Rational
Functions 
Basic
properties of rational functions 
Vertical asymptotes of
rational functions 
Horizontal asymptotes
of rational functions 
The oblique or slant
asymptote of rational functions 
The
graph of the reciprocal function
f
(x) = c/x, equilateral or rectangular hyperbola 
Translation of
the reciprocal function
f
(x) = (ax + b)/(cx + d), linear rational function 
Graphing rational
functions examples 





Basic
properties of rational functions 
The
functions that most likely have asymptotes are rational
functions. 

Vertical
asymptote 
The
line x =
a is a vertical asymptote
of a function
f
if f
(x)
approaches infinity (or negative infinity)
as x
approaches
a
from the left or right. 
So,
vertical asymptotes occur when the denominator of the simplified
rational function is equal to 0. Note that the simplified
rational function has cancelled all factors common to both the
numerator and denominator. 

Horizontal
asymptote 
The
line y =
c is a horizontal
asymptote of a function
f
if
f (x)
approaches c
as
x
approaches
infinity (or negative infinity). 
The
existence of the horizontal asymptote is related to the degrees
of both polynomials in the numerator and the denominator of
the given rational
function. 
Horizontal
asymptotes occur when either, the degree of the numerator is
less then or equal to the degree of the denominator. 
In
the case when the
degree (n) of the numerator is less then the degree
(m) of the
denominator,
the xaxis y =
0
is the asymptote. 
If
the degrees of both polynomials, in the numerator and the denominator, are equal then,
y = a_{n
}/ b_{m}
is the horizontal asymptote,
written as the ratio of their highest degree term coefficients respectively. 
When
the degree of the numerator of a rational function is greater
than the degree of the denominator, the function has no
horizontal asymptote. 

Oblique or slant
asymptote 
The
line y =
mx
+ c is a
slant or oblique asymptote of
a function
f
if f
(x)
approaches
the line
as
x approaches infinity
(or negative infinity). 
A
rational function will
have a slant (oblique) asymptote
if the
degree (n)
of the numerator is exactly one more than the degree (m)
of
the denominator that is if n
= m + 1. 
Dividing
the two polynomials
that form a rational function,
of which the
degree
of the numerator
p_{n }(x)
is exactly one more than the degree
of
the denominator q_{m
}(x), then 
p_{n
}(x)
= Q (x) · q_{m }(x) + R
=>
p_{n }(x) / q_{m }(x)
= Q (x) + R / q_{m }(x) 
where,
Q (x)
=
ax + b
is the quotient and R
/ q_{m }(x)
is the remainder with constant R. 
The
quotient Q
(x)
=
ax + b
represents the equation of the slant asymptote. 
As
x
approaches
infinity (or negative infinity),
the remainder R/q_{m}(x)
vanishes (tends to zero). 
Thus,
to find the equation of the slant asymptote, perform the long
division and discard the remainder. 
The
graph of a rational function will never cross its vertical
asymptote, but may cross its
horizontal or slant asymptote. 

The
graph of the reciprocal
function or equilateral or rectangular hyperbola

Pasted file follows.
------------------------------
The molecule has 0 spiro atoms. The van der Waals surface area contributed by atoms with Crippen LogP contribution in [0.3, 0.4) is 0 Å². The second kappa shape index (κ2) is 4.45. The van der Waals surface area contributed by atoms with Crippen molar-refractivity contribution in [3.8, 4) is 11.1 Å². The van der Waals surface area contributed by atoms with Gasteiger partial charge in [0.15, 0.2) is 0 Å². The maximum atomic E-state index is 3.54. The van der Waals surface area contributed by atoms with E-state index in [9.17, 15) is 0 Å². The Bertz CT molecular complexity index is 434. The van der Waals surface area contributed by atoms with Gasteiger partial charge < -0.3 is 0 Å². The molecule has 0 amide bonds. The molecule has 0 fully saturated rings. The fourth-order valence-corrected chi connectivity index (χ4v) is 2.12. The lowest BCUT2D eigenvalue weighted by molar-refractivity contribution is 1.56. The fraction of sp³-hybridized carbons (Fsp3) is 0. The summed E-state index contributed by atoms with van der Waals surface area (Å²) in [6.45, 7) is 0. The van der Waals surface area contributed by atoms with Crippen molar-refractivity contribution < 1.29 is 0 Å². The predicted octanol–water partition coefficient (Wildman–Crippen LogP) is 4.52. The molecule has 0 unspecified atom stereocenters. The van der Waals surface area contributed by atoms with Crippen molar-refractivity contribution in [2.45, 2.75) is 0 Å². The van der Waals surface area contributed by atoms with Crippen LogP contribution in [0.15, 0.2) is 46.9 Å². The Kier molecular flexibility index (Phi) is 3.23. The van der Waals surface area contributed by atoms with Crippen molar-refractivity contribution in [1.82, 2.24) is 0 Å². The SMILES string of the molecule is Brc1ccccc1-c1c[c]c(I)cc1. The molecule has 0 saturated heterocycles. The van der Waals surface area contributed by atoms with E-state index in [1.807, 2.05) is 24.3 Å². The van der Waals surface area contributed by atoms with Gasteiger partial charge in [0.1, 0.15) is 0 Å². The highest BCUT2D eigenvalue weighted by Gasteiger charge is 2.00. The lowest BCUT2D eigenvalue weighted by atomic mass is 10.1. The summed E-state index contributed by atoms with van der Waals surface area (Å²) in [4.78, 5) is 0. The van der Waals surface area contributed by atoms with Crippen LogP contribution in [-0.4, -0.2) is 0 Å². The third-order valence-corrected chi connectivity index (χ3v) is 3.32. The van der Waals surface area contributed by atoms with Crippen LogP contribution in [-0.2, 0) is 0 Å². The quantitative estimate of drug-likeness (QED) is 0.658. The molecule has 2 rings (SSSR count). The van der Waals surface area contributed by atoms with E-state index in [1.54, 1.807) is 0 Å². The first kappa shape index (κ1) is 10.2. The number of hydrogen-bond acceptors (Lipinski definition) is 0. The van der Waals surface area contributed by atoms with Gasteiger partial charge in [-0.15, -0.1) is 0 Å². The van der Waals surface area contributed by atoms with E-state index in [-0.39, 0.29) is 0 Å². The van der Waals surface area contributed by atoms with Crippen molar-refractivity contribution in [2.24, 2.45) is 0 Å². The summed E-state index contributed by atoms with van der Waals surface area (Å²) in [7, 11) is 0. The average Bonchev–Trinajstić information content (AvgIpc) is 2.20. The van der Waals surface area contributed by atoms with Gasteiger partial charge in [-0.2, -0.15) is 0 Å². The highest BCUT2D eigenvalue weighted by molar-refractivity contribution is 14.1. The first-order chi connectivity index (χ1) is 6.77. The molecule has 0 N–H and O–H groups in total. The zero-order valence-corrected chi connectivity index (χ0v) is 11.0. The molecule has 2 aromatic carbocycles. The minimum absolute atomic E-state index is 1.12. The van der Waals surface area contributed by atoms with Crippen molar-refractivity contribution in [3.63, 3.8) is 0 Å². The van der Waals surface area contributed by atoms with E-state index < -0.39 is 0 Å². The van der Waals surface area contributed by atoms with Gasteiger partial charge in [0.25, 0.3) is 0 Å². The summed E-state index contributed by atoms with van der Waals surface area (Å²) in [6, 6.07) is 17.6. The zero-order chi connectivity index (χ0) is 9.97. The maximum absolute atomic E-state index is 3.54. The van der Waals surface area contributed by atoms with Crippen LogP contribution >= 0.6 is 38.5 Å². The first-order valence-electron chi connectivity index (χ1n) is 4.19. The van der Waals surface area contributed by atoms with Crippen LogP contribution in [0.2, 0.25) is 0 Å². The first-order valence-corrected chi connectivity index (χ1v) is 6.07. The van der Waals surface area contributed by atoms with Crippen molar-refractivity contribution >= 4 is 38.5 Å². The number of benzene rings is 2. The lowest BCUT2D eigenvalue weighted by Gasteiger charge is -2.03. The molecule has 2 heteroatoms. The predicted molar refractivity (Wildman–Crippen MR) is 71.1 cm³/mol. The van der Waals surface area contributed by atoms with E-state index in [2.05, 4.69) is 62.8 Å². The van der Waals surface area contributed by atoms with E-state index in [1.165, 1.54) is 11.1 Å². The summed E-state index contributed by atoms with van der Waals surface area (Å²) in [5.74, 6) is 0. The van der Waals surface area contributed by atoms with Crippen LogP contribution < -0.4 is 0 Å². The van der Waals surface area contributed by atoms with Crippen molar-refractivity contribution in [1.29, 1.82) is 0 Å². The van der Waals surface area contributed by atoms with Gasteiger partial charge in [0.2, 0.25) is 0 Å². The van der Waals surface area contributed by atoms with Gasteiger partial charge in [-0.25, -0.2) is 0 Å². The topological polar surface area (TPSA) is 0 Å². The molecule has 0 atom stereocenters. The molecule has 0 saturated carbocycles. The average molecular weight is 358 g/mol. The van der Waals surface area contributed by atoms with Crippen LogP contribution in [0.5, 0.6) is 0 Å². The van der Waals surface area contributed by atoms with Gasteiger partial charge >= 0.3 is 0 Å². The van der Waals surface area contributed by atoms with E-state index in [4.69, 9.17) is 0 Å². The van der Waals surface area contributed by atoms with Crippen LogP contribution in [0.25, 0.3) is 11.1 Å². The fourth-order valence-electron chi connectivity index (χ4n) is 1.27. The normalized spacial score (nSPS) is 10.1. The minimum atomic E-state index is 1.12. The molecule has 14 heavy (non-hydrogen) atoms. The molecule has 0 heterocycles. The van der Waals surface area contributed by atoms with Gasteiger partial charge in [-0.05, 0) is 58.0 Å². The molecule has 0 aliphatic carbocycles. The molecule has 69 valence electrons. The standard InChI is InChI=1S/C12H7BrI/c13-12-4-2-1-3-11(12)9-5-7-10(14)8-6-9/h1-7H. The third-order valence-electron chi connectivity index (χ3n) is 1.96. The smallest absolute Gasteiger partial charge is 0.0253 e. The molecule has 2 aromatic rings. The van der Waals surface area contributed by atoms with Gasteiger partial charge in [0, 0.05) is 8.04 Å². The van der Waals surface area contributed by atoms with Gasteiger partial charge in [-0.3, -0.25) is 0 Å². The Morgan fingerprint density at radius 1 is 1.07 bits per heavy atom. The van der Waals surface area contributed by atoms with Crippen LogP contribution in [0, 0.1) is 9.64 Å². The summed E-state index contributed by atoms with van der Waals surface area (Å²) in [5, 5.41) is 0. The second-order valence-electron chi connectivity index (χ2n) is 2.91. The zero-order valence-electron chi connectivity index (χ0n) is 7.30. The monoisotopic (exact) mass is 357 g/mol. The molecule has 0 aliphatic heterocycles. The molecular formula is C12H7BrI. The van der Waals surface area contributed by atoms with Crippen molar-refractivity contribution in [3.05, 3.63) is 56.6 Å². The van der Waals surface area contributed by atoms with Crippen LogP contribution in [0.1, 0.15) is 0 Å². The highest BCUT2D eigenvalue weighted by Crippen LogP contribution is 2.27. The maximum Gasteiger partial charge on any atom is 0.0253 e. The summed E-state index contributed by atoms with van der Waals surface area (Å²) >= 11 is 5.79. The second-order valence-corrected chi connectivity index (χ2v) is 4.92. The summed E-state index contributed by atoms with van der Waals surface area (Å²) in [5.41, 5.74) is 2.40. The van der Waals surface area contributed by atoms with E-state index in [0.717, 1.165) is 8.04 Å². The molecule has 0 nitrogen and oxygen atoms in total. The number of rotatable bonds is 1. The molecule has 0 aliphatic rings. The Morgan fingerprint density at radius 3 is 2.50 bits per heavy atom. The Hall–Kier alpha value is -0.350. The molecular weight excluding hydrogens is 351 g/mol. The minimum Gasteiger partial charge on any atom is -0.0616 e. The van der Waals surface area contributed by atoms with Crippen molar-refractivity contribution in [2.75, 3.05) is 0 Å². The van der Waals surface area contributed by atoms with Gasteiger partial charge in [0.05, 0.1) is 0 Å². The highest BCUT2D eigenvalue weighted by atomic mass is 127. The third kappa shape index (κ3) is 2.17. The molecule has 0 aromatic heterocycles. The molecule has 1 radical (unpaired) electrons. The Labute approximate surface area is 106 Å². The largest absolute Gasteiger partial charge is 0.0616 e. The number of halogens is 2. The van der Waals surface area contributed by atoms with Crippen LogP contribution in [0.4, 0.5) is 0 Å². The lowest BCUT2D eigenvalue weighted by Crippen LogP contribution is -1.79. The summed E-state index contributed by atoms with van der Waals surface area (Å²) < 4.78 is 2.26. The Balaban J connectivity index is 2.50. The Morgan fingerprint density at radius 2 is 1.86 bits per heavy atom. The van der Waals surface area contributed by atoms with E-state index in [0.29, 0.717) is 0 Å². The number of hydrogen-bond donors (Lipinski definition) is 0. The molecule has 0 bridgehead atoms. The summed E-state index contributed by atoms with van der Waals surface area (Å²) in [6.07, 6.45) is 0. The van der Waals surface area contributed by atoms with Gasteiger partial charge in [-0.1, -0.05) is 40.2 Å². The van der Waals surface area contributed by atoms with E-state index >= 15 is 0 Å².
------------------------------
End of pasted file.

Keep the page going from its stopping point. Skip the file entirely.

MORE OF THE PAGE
The
graph of the reciprocal function y
= 1/x or y
= k/x is a
rectangular (or right) hyperbola of which asymptotes are the
coordinate axes. 
If
k
> 0 then,
the function is decreasing from zero to negative
infinity and from positive infinity to zero,
i.e., the graph of the rectangular hyperbola has
two branches, in the first and third quadrants as is
shown in the right figure. 
The
hyperbola has two axes of symmetry. 
The
vertices, 







Translation
of the reciprocal function or linear rational function 
The
rational function 

by
dividing the numerator by denominator, 

can
be rewritten into 

where, 


is
the constant, 

are
the vertical and the horizontal asymptote respectively. 

Therefore,
the values of the vertical and the horizontal asymptotes
correspond to the coordinates of the horizontal and the vertical
translation of the reciprocal function y
= k/x as is
shown in the figure below. 


Graphing rational
functions examples 
Example: Given
the rational function 

sketch
its graph. 

Solution:
The
vertical asymptote can be found by finding the root of the
denominator, 
x + 1 = 0 =>
x = 1
is the vertical asymptote.

The
horizontal asymptote is the ratio of their
highest degree term coefficients since
the degree of polynomials in the numerator and denominator are equal,



is the
horizontal asymptote. 

The graph of the given rational function is translated equilateral (or rectangular)
hyperbola shown below.

The
rational function of the
form


can
be rewritten into




where, x_{0}
and y_{0}
are asymptotes and k
is constant. 



Therefore, values of the vertical and
the horizontal asymptote correspond to the coordinates of the horizontal and the vertical translation
of the source equilateral hyperbola y
= k/x, respectively.


Example: Given
the rational function 

sketch
its graph. 

Solution:
The
vertical asymptote can be found by finding the root of the
denominator, 
x + 2 = 0 =>
x = 2
is the vertical asymptote.

Since
the
degree
of the numerator is exactly one more than the degree of
the denominator the given rational function has the slant
asymptote. 
By dividing the
numerator by the denominator 

obtained is
the slant asymptote y
= x and
the remainder
3/(x + 2) that vanishes as x
approaches
positive or negative infinity. 











Functions
contents C 



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